Presents, along with a fascinating geopolitical chronicle, 'the history of an idea, and its transmission across time' ... a superb survey of the perennial opportunities and risks in what Herman Melville called 'the watery part of the world.'
Lambert is, without a doubt, the most insightful naval historian writing today. His range is immense, his understanding colossal, his sensitivity to his subject profound. This is, however, a very serious book which never attempts to be fun. It will remain a standard text at universities for decades to come, but readers who want to feast on fascinating tales of the sea will probably be disappointed. I found this book admirable, but not particularly enjoyable.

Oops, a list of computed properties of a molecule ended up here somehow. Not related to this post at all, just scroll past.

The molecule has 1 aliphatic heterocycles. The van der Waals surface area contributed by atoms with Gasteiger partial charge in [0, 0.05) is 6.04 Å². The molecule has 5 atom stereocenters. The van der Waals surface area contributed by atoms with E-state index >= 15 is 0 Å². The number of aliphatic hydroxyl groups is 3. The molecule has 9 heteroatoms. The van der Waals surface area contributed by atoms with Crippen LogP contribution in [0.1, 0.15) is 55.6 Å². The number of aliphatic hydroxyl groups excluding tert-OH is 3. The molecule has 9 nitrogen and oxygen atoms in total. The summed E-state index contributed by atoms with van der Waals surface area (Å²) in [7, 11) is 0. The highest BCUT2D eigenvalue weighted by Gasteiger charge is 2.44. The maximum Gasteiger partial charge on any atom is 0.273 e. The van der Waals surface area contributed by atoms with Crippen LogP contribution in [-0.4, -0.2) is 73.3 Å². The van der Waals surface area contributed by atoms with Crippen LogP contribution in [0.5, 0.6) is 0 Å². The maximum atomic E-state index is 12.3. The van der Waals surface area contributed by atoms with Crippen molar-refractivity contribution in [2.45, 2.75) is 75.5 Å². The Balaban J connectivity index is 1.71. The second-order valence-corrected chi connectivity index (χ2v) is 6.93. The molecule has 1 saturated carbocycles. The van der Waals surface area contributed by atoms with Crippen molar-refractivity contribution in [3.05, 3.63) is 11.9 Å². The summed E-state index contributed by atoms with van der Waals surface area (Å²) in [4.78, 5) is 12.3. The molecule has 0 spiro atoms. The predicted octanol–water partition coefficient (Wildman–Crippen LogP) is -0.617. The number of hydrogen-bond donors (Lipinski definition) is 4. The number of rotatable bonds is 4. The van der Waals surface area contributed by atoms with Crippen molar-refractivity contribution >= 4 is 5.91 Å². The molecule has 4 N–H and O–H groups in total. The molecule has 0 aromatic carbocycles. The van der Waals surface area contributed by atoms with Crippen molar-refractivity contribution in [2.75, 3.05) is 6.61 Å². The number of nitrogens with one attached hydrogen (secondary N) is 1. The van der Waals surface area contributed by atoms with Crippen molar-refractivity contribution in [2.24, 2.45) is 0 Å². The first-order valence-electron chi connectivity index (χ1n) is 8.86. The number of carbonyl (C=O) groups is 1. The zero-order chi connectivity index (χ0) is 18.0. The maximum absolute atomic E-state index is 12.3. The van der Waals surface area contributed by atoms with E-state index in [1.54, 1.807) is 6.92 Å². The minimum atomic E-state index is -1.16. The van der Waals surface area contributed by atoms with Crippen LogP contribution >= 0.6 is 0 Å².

The problem is this: rather than limiting himself to identifying and understanding the attributes that five sea-oriented states may have had in common, and to tracing the lines of cultural inheritance that connected these states to each other, Lambert enlists his seapowers in an ancient and apparently unending war between sea and land, freedom and slavery ... many of Lambert’s assertions draw on the language and conceptual framework of the Cold War ... Throughout the book, Lambert praises seapowers repeatedly for their wisdom in seeking to fight only limited wars. Had he applied this rule to his own work, he could have created a fascinating cultural history of a concept — and avoided burying it in the rubble of a much vaster, and much less convincing, argument.